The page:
The news follows it recent acquisition of a Haas UMC 750 CNC (computer numerical control) milling machine, which Dearman chief technology officer Nick Owen says has enabled the firm to “take control of the whole engineering process”.
“The capacity to machine parts to our own specification means we have been able to accelerate our projects,” states Owen – adding that the technology will be showcased at the CV Show (26—28 April 2016, NEC, Birmingham).
“From innovation and design, through to manufacture and integration, we are seeking to make improvements and efficiency gains with every iteration,” he explains.
Owen believes that having its own CNC machine wil not only hasten its drive for engineering excellence, but also play a major part as Dearman moves into field trials of its emissions-free clean-old engine technology – particularly ensuring that it moves into additional applications.
Last year, Dearman announced that the second generation Dearman Engine – 30% lighter, 30% smaller and 30% more efficient than its predecessors – had been commissioned.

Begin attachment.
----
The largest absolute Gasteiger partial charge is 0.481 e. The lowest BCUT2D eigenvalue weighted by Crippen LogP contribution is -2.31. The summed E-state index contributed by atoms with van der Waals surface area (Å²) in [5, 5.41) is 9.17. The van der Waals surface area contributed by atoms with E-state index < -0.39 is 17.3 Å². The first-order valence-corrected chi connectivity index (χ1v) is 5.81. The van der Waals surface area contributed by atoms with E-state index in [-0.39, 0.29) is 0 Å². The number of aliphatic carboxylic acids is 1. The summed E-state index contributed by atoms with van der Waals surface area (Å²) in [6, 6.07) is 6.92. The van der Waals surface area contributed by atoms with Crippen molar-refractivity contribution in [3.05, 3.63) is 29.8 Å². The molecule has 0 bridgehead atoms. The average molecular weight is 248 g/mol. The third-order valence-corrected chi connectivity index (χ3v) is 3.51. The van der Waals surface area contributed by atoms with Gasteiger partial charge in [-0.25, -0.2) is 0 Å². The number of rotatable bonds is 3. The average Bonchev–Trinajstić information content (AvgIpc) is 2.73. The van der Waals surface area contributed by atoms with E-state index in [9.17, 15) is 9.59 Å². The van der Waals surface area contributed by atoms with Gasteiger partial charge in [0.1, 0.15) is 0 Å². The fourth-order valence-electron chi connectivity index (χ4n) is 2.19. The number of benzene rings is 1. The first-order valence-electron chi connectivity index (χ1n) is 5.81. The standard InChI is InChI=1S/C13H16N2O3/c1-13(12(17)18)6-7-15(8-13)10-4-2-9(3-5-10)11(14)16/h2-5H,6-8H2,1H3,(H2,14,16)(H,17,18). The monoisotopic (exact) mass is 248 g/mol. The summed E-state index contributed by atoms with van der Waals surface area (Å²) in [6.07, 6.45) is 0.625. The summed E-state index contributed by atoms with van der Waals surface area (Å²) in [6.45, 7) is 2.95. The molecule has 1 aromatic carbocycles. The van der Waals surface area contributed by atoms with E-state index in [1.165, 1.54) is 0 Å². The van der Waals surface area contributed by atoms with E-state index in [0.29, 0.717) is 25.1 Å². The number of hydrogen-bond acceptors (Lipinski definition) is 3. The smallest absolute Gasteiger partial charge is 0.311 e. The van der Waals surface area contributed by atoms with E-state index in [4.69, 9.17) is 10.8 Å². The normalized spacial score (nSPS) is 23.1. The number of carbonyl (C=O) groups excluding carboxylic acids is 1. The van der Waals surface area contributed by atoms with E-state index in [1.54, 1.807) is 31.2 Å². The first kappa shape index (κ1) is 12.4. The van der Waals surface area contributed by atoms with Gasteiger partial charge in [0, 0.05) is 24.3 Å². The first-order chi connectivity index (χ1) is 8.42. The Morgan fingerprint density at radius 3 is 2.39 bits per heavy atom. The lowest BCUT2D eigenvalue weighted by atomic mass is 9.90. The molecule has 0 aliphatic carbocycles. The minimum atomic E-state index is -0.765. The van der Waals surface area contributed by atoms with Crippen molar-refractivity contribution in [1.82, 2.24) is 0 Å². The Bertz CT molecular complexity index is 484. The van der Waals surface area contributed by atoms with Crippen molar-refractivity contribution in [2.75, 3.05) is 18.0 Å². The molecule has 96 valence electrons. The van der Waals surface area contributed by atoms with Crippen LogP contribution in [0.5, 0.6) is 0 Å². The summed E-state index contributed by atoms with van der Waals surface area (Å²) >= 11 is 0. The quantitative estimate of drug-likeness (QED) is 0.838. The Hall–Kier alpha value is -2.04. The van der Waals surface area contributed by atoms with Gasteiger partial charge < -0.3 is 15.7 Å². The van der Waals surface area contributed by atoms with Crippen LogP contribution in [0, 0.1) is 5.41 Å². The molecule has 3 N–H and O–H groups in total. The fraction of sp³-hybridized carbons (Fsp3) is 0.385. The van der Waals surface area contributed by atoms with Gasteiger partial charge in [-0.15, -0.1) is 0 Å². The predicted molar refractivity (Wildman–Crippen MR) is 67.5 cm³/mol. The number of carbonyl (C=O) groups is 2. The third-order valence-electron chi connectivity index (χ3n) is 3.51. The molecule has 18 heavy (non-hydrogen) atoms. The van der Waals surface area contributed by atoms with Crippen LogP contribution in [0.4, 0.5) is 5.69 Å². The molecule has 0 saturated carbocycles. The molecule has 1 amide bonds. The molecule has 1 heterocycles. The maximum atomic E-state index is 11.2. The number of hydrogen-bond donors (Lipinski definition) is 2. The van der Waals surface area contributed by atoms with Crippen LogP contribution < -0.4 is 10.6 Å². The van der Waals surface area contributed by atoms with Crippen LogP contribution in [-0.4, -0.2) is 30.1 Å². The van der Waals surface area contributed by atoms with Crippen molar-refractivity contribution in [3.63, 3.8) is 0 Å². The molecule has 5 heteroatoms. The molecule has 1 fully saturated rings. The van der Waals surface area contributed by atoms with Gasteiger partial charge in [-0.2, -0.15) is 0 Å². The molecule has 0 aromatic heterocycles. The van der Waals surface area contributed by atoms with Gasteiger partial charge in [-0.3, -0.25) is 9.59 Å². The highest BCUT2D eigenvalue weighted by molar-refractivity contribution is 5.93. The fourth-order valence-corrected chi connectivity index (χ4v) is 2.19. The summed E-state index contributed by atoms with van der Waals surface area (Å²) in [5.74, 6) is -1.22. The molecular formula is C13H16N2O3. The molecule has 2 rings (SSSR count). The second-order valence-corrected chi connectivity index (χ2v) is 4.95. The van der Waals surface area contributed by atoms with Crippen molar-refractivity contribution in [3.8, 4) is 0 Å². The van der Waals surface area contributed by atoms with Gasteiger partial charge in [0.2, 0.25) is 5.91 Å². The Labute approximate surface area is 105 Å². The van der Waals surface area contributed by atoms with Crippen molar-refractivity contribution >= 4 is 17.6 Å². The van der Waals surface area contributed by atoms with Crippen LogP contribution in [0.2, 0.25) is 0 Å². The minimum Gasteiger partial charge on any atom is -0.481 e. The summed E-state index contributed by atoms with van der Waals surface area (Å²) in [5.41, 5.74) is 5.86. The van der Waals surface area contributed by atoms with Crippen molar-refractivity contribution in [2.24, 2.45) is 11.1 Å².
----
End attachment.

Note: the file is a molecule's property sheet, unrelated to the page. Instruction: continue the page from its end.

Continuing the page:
Owen says that “in the coming weeks”, the first high-efficiency, multi-cylinder Dearman Engine will begin testing at the Dearman Technology Centre in Croydon.
Dearman is developing several zero-emission cold and power technologies that promise significant fuel and emissions savings across the transport and built environment sectors.
The Dearman zero-emission transport refrigeration system will be the first of these applications to come to market, and is undergoing certificationnow ahead of first commercial field trials.